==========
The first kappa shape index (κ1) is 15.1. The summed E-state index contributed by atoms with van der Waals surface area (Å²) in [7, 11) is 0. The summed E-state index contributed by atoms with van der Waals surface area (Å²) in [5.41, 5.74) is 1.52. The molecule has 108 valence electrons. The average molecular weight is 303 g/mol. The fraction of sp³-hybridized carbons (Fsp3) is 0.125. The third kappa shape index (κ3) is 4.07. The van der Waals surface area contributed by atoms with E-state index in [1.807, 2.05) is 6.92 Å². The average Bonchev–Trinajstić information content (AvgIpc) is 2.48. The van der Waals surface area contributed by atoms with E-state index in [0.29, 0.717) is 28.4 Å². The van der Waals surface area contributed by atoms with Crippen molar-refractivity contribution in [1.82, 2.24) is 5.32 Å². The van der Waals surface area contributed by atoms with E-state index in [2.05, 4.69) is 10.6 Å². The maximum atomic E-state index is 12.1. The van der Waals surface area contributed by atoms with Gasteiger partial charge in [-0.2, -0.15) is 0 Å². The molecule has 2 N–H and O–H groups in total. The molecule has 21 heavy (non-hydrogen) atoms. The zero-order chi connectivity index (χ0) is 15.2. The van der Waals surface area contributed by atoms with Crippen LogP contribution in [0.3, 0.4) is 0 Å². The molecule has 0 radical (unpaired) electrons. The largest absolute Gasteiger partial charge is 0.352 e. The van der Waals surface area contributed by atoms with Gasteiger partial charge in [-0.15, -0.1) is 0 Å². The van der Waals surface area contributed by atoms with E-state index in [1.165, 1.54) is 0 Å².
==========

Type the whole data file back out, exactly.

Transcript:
The first kappa shape index (κ1) is 15.1. The summed E-state index contributed by atoms with van der Waals surface area (Å²) in [7, 11) is 0. The summed E-state index contributed by atoms with van der Waals surface area (Å²) in [5.41, 5.74) is 1.52. The molecule has 108 valence electrons. The average molecular weight is 303 g/mol. The fraction of sp³-hybridized carbons (Fsp3) is 0.125. The third kappa shape index (κ3) is 4.07. The van der Waals surface area contributed by atoms with E-state index in [1.807, 2.05) is 6.92 Å². The average Bonchev–Trinajstić information content (AvgIpc) is 2.48. The van der Waals surface area contributed by atoms with E-state index in [0.29, 0.717) is 28.4 Å². The van der Waals surface area contributed by atoms with Crippen molar-refractivity contribution in [1.82, 2.24) is 5.32 Å². The van der Waals surface area contributed by atoms with E-state index in [2.05, 4.69) is 10.6 Å². The maximum atomic E-state index is 12.1. The van der Waals surface area contributed by atoms with Gasteiger partial charge in [-0.2, -0.15) is 0 Å². The molecule has 2 N–H and O–H groups in total. The molecule has 21 heavy (non-hydrogen) atoms. The zero-order chi connectivity index (χ0) is 15.2. The van der Waals surface area contributed by atoms with Crippen LogP contribution in [0.3, 0.4) is 0 Å². The molecule has 0 radical (unpaired) electrons. The largest absolute Gasteiger partial charge is 0.352 e. The van der Waals surface area contributed by atoms with Gasteiger partial charge in [-0.15, -0.1) is 0 Å². The van der Waals surface area contributed by atoms with E-state index in [1.165, 1.54) is 0 Å².